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World Site Index Blog / Blog article: Improving search

Improving search

Keen to improve the experience for the site visitors we looked at improving the search functionality within the directory.

This started by changing the way we used the full text search functions of MySQL. These changes do seem to have improved the relevancy of listings returned for a search and so have been incorporated into the directory script that powers World Site Index.

The next step in making information more readily available is to pull the different search options together as at the moment searching the directory doesn’t return results from the blog and neither will a search within the blog return pages from the directory. As World Site Index grows and more information is added this separation of searches will become more of a problem.

We have the option of adding a dropdown list to the search form so visitors can select the area to search within but this doesn’t solve the issue of being able to search across all areas. We could use Google API or AdSense for Search but then we would be at the mercy of waiting for them to spider new content, granted it should only ever be a few days delay.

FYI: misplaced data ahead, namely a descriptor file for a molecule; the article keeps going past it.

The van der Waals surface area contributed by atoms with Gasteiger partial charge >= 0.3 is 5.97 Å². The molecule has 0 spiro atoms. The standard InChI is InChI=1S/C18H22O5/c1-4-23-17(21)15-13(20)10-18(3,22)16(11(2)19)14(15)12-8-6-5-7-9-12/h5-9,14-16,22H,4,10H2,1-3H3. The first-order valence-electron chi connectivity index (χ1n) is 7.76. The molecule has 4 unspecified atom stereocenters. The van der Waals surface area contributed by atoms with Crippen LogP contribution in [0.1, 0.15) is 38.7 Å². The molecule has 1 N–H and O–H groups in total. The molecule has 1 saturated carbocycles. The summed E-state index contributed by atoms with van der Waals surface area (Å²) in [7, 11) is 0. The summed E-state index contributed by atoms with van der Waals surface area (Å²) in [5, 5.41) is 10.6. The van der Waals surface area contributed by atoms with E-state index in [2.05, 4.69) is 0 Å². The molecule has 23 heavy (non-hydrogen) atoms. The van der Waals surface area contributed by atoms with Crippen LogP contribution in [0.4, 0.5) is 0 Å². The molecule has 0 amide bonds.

The other alternative is to run a search engine on our own servers to index our content on demand, possibly injecting updates directly into the index bypassing the spider, this is obviously more work but does seem a better option as it can be bent to our needs.

The first step in this endeavour is a visit to our favourite search engine to do some research on stemming algorithms, anything previously written on search and a look for ready to go engines.

Stemming is the process of removing endings from English words to find the stem or root form, this results in a smaller dictionary and allows recognition of potentially similar words. [See, The Porter Stemming Algorithm].

As we need to collect information from the different parts that make up World Site Index and not all the code is created by us a simple bot will be needed, at first glance this seems simple enough, however you quickly realise that it will need to collect robots.txt if available and check for and obey meta robots tag within any pages it retrieves.

The simple bot just got a whole lot more complex, especially when you add to this caching of the robots.txt to save repeated hits and locking so only one spider at a time can index an area. We may wish to index other sites or portions of sites and we wouldn’t be popular if many bots hit the same site at once.

You might be wondering why we don’t just use one of the free search engines available on the net, e.g. phpDig or Sphider, well apart from the fact that there’s no fun in that, building our own allows us to integrate and use the code in anyway we wish. It also allows us to have complete understanding of how the engine works.

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